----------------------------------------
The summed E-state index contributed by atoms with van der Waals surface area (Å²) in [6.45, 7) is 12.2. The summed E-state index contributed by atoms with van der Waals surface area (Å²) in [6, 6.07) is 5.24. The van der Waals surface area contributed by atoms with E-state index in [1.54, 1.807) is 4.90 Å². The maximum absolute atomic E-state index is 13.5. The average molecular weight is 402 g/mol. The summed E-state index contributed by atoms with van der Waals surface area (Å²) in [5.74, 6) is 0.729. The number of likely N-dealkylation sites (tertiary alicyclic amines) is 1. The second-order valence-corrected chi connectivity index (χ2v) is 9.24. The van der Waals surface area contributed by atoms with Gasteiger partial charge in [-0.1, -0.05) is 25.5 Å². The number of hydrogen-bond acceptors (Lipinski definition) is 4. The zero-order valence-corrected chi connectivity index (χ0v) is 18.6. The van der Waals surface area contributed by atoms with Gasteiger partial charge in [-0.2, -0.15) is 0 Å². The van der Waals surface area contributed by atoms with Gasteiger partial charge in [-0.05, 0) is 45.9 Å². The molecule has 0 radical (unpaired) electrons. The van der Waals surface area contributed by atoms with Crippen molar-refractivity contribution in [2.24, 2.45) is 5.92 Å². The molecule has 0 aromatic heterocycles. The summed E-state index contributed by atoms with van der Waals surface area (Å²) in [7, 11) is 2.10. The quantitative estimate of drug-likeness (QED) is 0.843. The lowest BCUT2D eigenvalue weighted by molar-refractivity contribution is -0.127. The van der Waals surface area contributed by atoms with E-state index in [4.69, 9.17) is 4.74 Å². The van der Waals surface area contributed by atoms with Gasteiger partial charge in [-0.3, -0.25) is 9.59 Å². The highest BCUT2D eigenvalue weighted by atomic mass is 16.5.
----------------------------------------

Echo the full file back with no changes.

The summed E-state index contributed by atoms with van der Waals surface area (Å²) in [6.45, 7) is 12.2. The summed E-state index contributed by atoms with van der Waals surface area (Å²) in [6, 6.07) is 5.24. The van der Waals surface area contributed by atoms with E-state index in [1.54, 1.807) is 4.90 Å². The maximum absolute atomic E-state index is 13.5. The average molecular weight is 402 g/mol. The summed E-state index contributed by atoms with van der Waals surface area (Å²) in [5.74, 6) is 0.729. The number of likely N-dealkylation sites (tertiary alicyclic amines) is 1. The second-order valence-corrected chi connectivity index (χ2v) is 9.24. The van der Waals surface area contributed by atoms with Gasteiger partial charge in [-0.1, -0.05) is 25.5 Å². The number of hydrogen-bond acceptors (Lipinski definition) is 4. The zero-order valence-corrected chi connectivity index (χ0v) is 18.6. The van der Waals surface area contributed by atoms with Gasteiger partial charge in [-0.2, -0.15) is 0 Å². The van der Waals surface area contributed by atoms with Gasteiger partial charge in [-0.05, 0) is 45.9 Å². The molecule has 0 radical (unpaired) electrons. The van der Waals surface area contributed by atoms with Crippen molar-refractivity contribution in [2.24, 2.45) is 5.92 Å². The molecule has 0 aromatic heterocycles. The summed E-state index contributed by atoms with van der Waals surface area (Å²) in [7, 11) is 2.10. The quantitative estimate of drug-likeness (QED) is 0.843. The lowest BCUT2D eigenvalue weighted by molar-refractivity contribution is -0.127. The van der Waals surface area contributed by atoms with E-state index in [4.69, 9.17) is 4.74 Å². The van der Waals surface area contributed by atoms with Gasteiger partial charge in [-0.3, -0.25) is 9.59 Å². The highest BCUT2D eigenvalue weighted by atomic mass is 16.5.